DeLand homeowners concerned after washout opens massive hole in ground

Article Courtesy of  WESH 2 News Orlando

By Claire Metz

Published April 10, 2023



VOLUSIA COUNTY -- A huge washout with a drop of more than 40 feet has homeowners in one DeLand community on edge.

People who live in the Saddlebrook neighborhood say their backyards are dropping away, and it's getting worse every day.

"I am petrified obviously for my property, my family. I've got four kids," resident Tabitha Ruge said.

Ruge doesn't have a backyard pool, but she's got a massive hole in the ground out back that she never asked for, a washout that continues to grow, slowly eating up the land and inching toward hers and other homes.

"My husband has measured it. It was about 70 feet from our property, we've lost. We're about 25 feet from the edge of the erosion now," Ruge said.


The Ruges built their home in 2016 when the back, which is Homeowners Association property, was a gradual slope with drainage and manicured grass.

Signs of trouble developed, though and in 2021, things really got bad, as the entire concrete drainage system collapsed. Pipes and tubing went down along with trees.

"Every time we hit the rainy season, we're wondering how much more we're going to lose of our HOA property but getting closer and closer to ours," Ruge said.

The Homeowners Association for Saddlebrook filed a lawsuit against the developer of the community in February 2020, citing negligent and deficient construction.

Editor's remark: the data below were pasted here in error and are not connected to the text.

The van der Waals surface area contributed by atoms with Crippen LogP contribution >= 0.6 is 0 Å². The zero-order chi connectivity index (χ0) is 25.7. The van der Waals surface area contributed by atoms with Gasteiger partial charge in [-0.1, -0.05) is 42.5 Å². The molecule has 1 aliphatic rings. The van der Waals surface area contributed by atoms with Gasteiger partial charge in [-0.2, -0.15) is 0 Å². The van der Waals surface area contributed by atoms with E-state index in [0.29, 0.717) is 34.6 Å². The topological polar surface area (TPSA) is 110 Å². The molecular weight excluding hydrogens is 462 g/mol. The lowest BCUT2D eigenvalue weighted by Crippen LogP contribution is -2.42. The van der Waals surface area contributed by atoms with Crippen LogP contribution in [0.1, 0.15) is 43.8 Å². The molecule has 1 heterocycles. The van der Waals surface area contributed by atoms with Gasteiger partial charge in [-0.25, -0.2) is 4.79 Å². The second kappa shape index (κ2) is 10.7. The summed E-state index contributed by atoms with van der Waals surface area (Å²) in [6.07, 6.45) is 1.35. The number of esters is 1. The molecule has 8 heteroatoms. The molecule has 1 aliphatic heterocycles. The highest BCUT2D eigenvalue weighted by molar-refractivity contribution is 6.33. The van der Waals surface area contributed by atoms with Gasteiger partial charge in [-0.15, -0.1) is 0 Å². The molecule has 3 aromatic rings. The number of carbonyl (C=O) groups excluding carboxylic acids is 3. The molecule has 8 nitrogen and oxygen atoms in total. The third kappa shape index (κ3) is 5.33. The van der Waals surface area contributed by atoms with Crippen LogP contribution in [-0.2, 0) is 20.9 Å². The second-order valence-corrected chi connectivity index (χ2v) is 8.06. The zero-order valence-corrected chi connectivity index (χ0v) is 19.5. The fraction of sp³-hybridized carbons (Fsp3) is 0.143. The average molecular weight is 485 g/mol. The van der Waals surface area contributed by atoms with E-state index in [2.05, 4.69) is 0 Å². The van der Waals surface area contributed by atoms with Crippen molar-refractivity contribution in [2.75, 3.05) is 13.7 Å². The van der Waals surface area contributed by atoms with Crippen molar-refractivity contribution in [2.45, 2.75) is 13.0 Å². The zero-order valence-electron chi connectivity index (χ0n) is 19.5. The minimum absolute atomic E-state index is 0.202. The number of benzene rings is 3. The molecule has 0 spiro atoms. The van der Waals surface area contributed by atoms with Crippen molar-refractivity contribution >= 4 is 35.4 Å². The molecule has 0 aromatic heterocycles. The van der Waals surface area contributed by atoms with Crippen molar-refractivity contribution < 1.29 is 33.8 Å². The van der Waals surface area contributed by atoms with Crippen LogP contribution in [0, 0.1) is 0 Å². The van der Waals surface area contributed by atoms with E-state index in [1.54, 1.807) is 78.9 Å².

There were other issues in addition to this big problem. The case was dismissed in November of last year following an out-of-court settlement.

A spokesman for the HOA says the board has engaged an engineer and is actively seeking vendors to make the necessary repairs.

It's not soon enough for Ruge, who says they've been living life on the edge for too long already with no action and few updates.

She noted the HOA never even put up danger signs.

"I've put warnings out on our Facebook page just because I'm petrified a kid is going to come running through here or God forbid a dog takes off and somebody goes racing after them. You can't see that that's a drop-off," Ruge said.

Homeowners are also concerned about property values as the ground around them continues to fall.

After complaints and media stories, someone put up a fence Thursday morning due to the dangerous drop off about 45 feet.

A spokesman for the city of DeLand says they are aware of the issue and have been in contact with the HOA board. They say though it's private property, they are available to offer guidance or connect the HOA to resources.